“Holmes’ detractors used him as a convenient scapegoat for lost opportunities at First Manassas and in the Peninsular Campaign. They blamed him for the loss of Vicksburg and the Trans-Mississippi. Before the war ended, General P.G.T. Beauregard wrote ‘Epitaph of the Confederate States.’ He declared that the Confederacy was being ‘murdered by Jefferson Davis – aided and abetted’ by other members of his administration. Among the Confederacy’s ‘pallbearers’ listed by Beauregard, General Holmes’ name was prominent.
Subsequent writers diminished Holmes further. One historian, Briscoe Hindman, tried to rebuild his father, General Thomas Hindman’s wartime record at Holmes’ expense. By the early 20th century, Theophilus Holmes, one of only eighteen Confederate lieutenant generals, had faded into obscurity.
In June 1929, the 39th Reunion of the United Confederate Veterans was held in Charlotte, North Carolina. Thousands of former Confederate soldiers attended the week-long event. Confederate heritage groups at the Reunion included the Confederated Southern Memorial Association, the United Daughters of the Confederacy, the Children of the Confederacy, and the Sons of Confederate Veterans. The sixty-four-page official program of the reunion featured dozens of photographs and full-page articles including ‘North Carolina in the Confederacy,’ ‘Important Events of North Carolina, 1861-1865,’ and ‘some of North Carolina’s famous Generals.’ The program did not mention General Theophilus Hunter Holmes.”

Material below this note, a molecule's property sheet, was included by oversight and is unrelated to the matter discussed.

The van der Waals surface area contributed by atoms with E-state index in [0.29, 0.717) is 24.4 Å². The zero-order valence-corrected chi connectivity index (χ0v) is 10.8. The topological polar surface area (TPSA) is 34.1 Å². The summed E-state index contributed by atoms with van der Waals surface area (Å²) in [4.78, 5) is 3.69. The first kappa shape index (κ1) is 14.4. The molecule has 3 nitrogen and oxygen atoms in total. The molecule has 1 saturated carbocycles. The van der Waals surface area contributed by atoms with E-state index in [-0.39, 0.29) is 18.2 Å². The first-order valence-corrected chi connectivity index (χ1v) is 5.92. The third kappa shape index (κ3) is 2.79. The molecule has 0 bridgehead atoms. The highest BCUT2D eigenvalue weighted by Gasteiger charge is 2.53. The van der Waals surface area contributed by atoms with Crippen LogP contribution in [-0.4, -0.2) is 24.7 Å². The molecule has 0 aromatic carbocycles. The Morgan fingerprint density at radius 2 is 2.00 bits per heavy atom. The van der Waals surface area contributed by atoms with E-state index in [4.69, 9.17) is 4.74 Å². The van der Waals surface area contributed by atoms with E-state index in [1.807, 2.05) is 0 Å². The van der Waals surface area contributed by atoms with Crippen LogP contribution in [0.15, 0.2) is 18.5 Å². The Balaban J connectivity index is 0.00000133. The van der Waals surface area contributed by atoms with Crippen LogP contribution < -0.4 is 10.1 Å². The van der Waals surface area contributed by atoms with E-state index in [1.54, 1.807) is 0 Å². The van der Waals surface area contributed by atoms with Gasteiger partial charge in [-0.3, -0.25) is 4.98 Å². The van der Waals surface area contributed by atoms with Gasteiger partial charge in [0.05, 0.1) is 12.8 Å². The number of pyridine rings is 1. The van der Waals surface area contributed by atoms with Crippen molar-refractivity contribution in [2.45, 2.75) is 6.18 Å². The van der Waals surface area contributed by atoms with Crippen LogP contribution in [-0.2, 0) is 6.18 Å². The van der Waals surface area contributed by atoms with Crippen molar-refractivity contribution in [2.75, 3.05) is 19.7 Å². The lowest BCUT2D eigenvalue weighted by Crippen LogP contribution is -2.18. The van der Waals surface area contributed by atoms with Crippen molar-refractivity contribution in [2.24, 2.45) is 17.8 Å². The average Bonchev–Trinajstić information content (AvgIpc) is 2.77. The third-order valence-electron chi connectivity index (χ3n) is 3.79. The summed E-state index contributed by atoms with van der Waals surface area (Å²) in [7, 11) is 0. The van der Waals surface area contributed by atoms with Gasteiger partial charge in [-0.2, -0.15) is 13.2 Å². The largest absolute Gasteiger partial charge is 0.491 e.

Most of this is for two reasons. First, Holmes was not an egotistical or vain man. In simple terms, we would call him a gentleman. Where others jostled for position, Holmes served faithfully. Even to his yankee enemies, who he despised, he remained civil. He once said to a yankee officer in Arkansas, “We hate you with a cordial hatred.” Holmes was candid, and did not guard himself against personal honesty that would give others opportunity to criticize him for their own gain. Neither did he defend himself once criticized. Though this manner of operating is certainly that of a true gentleman, his reputation suffered needlessly at the hands of those who were not gentlemen. Other officers in the Confederate army were far more adept at playing the political games that Holmes ignored.
He was not a hypocrite either. He sacrificed all for the Confederate Cause. He led his men from the front, and at the Battle of Helena, Arkansas, his horse was killed as he exposed himself repeatedly to enemy fire. He also suffered from poor health, worsened by the rough conditions of field command. Further, his beloved son and namesake, Theophilus Hunter Holmes, Jr., a staff officer, was killed at the battle of Cold Harbor in 1864. Where some paid lip service to the Cause, Holmes gave all.
Second, Holmes was a devoted friend and loyal subordinate of Jefferson Davis. This friendship and his loyalty to Davis brought him the scorn of those who also hated President Davis. Along with Davis, he suffered constant unfair and unfounded criticism aided by post-war hindsight and legacy-making.
“During the immediate post-war period, when most of the popular history of the conflict was being written, Holmes became increasingly provoked by the Southern adoration heaped on Robert E. Lee and the criticism of Jefferson Davis. Holmes believed that Lee had been merely the instrument of Davis’ wartime genius…Holmes wrote Davis on November 29, 1870, only a month after Lee’s death. He urged Davis to rescue himself from ‘the 2nd place in the hearts of his countrymen.’ In speaking of Lee, Holmes told Davis, “What he was YOU made him…When away from you he FAILED. When near and subject to your supervision and authority he succeeded brilliantly.’ Holmes urged Davis to write a book about the Confederacy so the truth about ‘the Cause we loved and lost’ would be told.”